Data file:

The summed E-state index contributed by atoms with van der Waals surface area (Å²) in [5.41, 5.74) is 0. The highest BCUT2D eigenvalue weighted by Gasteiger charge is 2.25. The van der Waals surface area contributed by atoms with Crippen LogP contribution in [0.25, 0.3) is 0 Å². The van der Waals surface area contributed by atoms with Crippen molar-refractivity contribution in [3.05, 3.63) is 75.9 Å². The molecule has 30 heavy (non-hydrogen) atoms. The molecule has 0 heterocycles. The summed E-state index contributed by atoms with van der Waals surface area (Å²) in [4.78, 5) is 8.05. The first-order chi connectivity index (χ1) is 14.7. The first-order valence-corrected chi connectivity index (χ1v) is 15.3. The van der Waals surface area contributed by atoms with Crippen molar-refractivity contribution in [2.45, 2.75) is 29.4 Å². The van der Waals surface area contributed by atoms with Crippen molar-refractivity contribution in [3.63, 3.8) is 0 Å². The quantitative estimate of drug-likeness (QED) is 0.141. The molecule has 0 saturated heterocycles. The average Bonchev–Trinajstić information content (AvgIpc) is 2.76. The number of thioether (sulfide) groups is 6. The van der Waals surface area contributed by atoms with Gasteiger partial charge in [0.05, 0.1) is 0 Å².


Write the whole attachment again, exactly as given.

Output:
The summed E-state index contributed by atoms with van der Waals surface area (Å²) in [5.41, 5.74) is 0. The highest BCUT2D eigenvalue weighted by Gasteiger charge is 2.25. The van der Waals surface area contributed by atoms with Crippen LogP contribution in [0.25, 0.3) is 0 Å². The van der Waals surface area contributed by atoms with Crippen molar-refractivity contribution in [3.05, 3.63) is 75.9 Å². The molecule has 30 heavy (non-hydrogen) atoms. The molecule has 0 heterocycles. The summed E-state index contributed by atoms with van der Waals surface area (Å²) in [4.78, 5) is 8.05. The first-order chi connectivity index (χ1) is 14.7. The first-order valence-corrected chi connectivity index (χ1v) is 15.3. The van der Waals surface area contributed by atoms with Crippen molar-refractivity contribution in [2.45, 2.75) is 29.4 Å². The van der Waals surface area contributed by atoms with Crippen molar-refractivity contribution in [3.63, 3.8) is 0 Å². The quantitative estimate of drug-likeness (QED) is 0.141. The molecule has 0 saturated heterocycles. The average Bonchev–Trinajstić information content (AvgIpc) is 2.76. The number of thioether (sulfide) groups is 6. The van der Waals surface area contributed by atoms with Gasteiger partial charge in [0.05, 0.1) is 0 Å².